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Lost in Translation: Global markets

A review of loss-making foreign owned businesses

Running a successful global business can present a broad range of challenges, which have only increased in recent years due to the macroeconomic volatility. This is especially challenging for organisations when there becomes a need to deal with non-core or loss-making operations overseas.

In our Lost in Translation report, we analyse loss-making foreign operations in relation to ultimate owner countries (the locality of the company’s registered headquarters) and loss-making subsidiary countries (where the locality subsidiaries are outside of the headquartered country). We also cross examine these figures by the top loss-making sectors per country.

Our report has highlighted that, per filed accounts, there are 181,000 foreign owned businesses, operating outside of their ultimate parent company’s country. 20% of these are generating operating losses totalling a staggering €158bn and these are just the ones we know have been reported, the reality is there will be many more.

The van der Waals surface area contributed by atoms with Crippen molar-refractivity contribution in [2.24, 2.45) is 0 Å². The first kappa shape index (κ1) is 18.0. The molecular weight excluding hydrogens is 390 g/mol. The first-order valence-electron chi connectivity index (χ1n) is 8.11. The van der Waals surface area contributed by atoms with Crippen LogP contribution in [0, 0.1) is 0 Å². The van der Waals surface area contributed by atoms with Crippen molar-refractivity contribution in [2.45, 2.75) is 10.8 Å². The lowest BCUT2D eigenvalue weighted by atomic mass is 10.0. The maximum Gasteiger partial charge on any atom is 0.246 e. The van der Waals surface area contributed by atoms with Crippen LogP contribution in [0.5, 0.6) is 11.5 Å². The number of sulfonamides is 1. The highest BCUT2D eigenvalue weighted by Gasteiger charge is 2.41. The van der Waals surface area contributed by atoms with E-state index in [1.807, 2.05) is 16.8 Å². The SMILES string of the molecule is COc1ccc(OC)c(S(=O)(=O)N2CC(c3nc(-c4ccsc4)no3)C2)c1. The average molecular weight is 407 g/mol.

If we look at the analysis by country, we can see that the United States owns the highest share of foreign loss-making subsidiaries both by value and volume. This is followed by Germany and the United Kingdom, and all three account for 33% of the loss-making population by volume. The top three countries with loss-making subsidiaries, perhaps unsurprisingly due to the ownership figures, include the United Kingdom and Germany, as well as Ireland. These three account for 45% of the total loss by value.

Our sector analysis is also insightful, with transportation, hospitality and services; banking and capital markets; and telecoms, media and entertainment businesses accounting for nearly 45% of the total loss by value.

Overall, the sheer volume alone indicates a need for Value Creation levers that could be deployed by corporates and investors to tackle these challenges and enhance shareholder value.

Read our Lost in Translation report to find out our other key findings from the analysis and contact our team to see how we could support with assessing options to improve overall group performance.

Please get in touch with Dave Sharman or Lucy Julian.

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